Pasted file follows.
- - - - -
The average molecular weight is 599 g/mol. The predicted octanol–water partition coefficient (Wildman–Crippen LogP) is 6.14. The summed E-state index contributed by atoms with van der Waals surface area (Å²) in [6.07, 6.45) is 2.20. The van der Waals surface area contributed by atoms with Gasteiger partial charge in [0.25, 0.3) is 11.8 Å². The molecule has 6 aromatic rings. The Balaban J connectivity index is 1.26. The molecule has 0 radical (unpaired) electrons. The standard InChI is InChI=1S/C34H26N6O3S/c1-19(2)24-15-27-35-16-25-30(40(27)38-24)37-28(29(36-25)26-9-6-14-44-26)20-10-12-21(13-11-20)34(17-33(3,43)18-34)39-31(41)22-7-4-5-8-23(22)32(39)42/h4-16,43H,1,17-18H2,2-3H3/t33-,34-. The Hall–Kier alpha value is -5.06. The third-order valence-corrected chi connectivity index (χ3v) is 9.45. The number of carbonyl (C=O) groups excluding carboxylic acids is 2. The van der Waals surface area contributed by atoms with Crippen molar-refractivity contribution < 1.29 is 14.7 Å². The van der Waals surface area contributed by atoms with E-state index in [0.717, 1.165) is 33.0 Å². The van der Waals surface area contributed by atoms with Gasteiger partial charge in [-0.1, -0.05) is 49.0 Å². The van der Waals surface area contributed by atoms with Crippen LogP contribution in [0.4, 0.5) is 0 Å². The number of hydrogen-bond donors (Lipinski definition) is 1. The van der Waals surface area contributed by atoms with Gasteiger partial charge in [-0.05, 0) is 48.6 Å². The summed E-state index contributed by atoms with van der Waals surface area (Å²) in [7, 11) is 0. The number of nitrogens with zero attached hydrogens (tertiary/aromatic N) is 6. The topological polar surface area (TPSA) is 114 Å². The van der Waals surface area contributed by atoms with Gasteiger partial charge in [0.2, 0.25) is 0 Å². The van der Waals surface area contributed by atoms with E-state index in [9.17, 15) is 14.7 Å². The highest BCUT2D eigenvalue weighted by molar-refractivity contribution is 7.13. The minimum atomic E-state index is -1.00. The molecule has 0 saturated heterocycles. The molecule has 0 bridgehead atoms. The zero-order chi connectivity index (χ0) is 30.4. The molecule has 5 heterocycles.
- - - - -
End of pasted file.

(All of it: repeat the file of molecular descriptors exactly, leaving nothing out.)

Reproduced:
The average molecular weight is 599 g/mol. The predicted octanol–water partition coefficient (Wildman–Crippen LogP) is 6.14. The summed E-state index contributed by atoms with van der Waals surface area (Å²) in [6.07, 6.45) is 2.20. The van der Waals surface area contributed by atoms with Gasteiger partial charge in [0.25, 0.3) is 11.8 Å². The molecule has 6 aromatic rings. The Balaban J connectivity index is 1.26. The molecule has 0 radical (unpaired) electrons. The standard InChI is InChI=1S/C34H26N6O3S/c1-19(2)24-15-27-35-16-25-30(40(27)38-24)37-28(29(36-25)26-9-6-14-44-26)20-10-12-21(13-11-20)34(17-33(3,43)18-34)39-31(41)22-7-4-5-8-23(22)32(39)42/h4-16,43H,1,17-18H2,2-3H3/t33-,34-. The Hall–Kier alpha value is -5.06. The third-order valence-corrected chi connectivity index (χ3v) is 9.45. The number of carbonyl (C=O) groups excluding carboxylic acids is 2. The van der Waals surface area contributed by atoms with Crippen molar-refractivity contribution < 1.29 is 14.7 Å². The van der Waals surface area contributed by atoms with E-state index in [0.717, 1.165) is 33.0 Å². The van der Waals surface area contributed by atoms with Gasteiger partial charge in [-0.1, -0.05) is 49.0 Å². The van der Waals surface area contributed by atoms with Crippen LogP contribution in [0.4, 0.5) is 0 Å². The number of hydrogen-bond donors (Lipinski definition) is 1. The van der Waals surface area contributed by atoms with Gasteiger partial charge in [-0.05, 0) is 48.6 Å². The summed E-state index contributed by atoms with van der Waals surface area (Å²) in [7, 11) is 0. The number of nitrogens with zero attached hydrogens (tertiary/aromatic N) is 6. The topological polar surface area (TPSA) is 114 Å². The van der Waals surface area contributed by atoms with Gasteiger partial charge in [0.2, 0.25) is 0 Å². The van der Waals surface area contributed by atoms with E-state index in [9.17, 15) is 14.7 Å². The highest BCUT2D eigenvalue weighted by molar-refractivity contribution is 7.13. The minimum atomic E-state index is -1.00. The molecule has 0 saturated heterocycles. The molecule has 0 bridgehead atoms. The zero-order chi connectivity index (χ0) is 30.4. The molecule has 5 heterocycles.